The connection with the Klaglied is very personal: it associates to a moment of deep sadness and despair. Actually I wanted to write a piece about writer’s block: it’s when you stand in front of a blank page for months, the piece is in your mind, but you cannot express it. This inability of expressing anything is terrifying and awful. That’s why the title: things should resonate, but they don’t, everything is muted and dampened. The whole piece is build around the inability to speak. The doublebass part is built around very high natural harmonics which cannot ring; it tries to resonate, ershallen, but cannot really get out of this cage. The orchestra tries to accompany you, but it’s all empty. There are only some pitches which resonate. In the beginning of the piece for example, the trumpet introduces some fragments of the Buxtehude’s melody, just some notes from the soprano part. But I’ve decided to use just a few notes from this piece, more specifically just those which occur on words which have a specific mean to me, which resonate with me.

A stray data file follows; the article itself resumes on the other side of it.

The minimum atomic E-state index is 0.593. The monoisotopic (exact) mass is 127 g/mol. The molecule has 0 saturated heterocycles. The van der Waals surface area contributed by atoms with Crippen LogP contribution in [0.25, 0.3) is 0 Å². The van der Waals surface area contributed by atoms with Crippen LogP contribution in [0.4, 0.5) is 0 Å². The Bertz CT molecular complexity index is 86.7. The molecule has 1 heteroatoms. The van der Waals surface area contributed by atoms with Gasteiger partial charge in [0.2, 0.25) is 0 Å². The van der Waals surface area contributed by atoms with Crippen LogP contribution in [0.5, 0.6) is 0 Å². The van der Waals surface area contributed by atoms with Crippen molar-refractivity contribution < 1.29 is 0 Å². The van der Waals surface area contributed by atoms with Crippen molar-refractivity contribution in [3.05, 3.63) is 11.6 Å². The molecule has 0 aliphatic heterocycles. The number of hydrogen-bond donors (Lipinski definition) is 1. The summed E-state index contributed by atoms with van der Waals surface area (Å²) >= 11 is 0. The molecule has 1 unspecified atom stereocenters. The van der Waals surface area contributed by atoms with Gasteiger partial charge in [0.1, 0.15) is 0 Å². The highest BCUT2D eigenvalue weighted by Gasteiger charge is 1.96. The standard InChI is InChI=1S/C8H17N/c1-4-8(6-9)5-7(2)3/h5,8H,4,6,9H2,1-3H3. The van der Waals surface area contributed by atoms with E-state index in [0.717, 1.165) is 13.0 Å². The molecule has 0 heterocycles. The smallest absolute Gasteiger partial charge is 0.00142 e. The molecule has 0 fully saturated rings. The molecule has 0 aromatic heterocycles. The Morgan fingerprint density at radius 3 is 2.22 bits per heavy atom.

What is the relation between the solo part and the orchestra part?


They are on two different plans, but they coexist; it’s not like in a traditional concerto, in which they establish a dialog. They are two different entities, although there’s a connection, which tries to exist. The idea of un-communicabilty extends then also to the relation between the solo and the orchestra. The whole piece can be seen as an entity which tries to exist but fails. There’s a power, an energy, that tries to form into existence , but always fails, never succeeds.

22-04-2015, Amsterdam


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This entry was posted on 23 Apr 2015 by in new pieces.